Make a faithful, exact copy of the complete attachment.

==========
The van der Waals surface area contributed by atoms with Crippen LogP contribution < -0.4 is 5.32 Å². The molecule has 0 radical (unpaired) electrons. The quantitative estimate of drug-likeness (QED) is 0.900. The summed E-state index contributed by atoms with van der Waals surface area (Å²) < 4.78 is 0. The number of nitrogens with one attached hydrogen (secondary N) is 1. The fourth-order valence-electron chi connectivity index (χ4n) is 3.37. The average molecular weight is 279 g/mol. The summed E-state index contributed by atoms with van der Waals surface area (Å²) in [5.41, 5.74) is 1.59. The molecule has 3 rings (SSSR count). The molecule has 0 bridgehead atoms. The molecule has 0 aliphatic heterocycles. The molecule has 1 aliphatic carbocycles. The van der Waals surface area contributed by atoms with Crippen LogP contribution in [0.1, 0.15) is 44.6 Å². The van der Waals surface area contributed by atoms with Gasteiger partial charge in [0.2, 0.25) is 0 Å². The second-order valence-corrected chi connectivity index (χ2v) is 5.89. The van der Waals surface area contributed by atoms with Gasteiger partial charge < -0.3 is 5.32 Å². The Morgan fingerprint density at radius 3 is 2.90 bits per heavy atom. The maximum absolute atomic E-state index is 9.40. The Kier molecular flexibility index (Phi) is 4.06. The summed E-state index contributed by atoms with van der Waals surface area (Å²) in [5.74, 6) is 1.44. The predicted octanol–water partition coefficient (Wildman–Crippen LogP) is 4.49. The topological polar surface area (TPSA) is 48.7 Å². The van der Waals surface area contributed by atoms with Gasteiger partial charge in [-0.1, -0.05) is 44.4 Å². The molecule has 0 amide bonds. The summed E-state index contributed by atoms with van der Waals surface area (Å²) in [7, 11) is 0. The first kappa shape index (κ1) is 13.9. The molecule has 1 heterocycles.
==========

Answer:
The van der Waals surface area contributed by atoms with Crippen LogP contribution < -0.4 is 5.32 Å². The molecule has 0 radical (unpaired) electrons. The quantitative estimate of drug-likeness (QED) is 0.900. The summed E-state index contributed by atoms with van der Waals surface area (Å²) < 4.78 is 0. The number of nitrogens with one attached hydrogen (secondary N) is 1. The fourth-order valence-electron chi connectivity index (χ4n) is 3.37. The average molecular weight is 279 g/mol. The summed E-state index contributed by atoms with van der Waals surface area (Å²) in [5.41, 5.74) is 1.59. The molecule has 3 rings (SSSR count). The molecule has 0 bridgehead atoms. The molecule has 0 aliphatic heterocycles. The molecule has 1 aliphatic carbocycles. The van der Waals surface area contributed by atoms with Crippen LogP contribution in [0.1, 0.15) is 44.6 Å². The van der Waals surface area contributed by atoms with Gasteiger partial charge in [0.2, 0.25) is 0 Å². The second-order valence-corrected chi connectivity index (χ2v) is 5.89. The van der Waals surface area contributed by atoms with Gasteiger partial charge < -0.3 is 5.32 Å². The Morgan fingerprint density at radius 3 is 2.90 bits per heavy atom. The maximum absolute atomic E-state index is 9.40. The Kier molecular flexibility index (Phi) is 4.06. The summed E-state index contributed by atoms with van der Waals surface area (Å²) in [5.74, 6) is 1.44. The predicted octanol–water partition coefficient (Wildman–Crippen LogP) is 4.49. The topological polar surface area (TPSA) is 48.7 Å². The van der Waals surface area contributed by atoms with Gasteiger partial charge in [-0.1, -0.05) is 44.4 Å². The molecule has 0 amide bonds. The summed E-state index contributed by atoms with van der Waals surface area (Å²) in [7, 11) is 0. The first kappa shape index (κ1) is 13.9. The molecule has 1 heterocycles.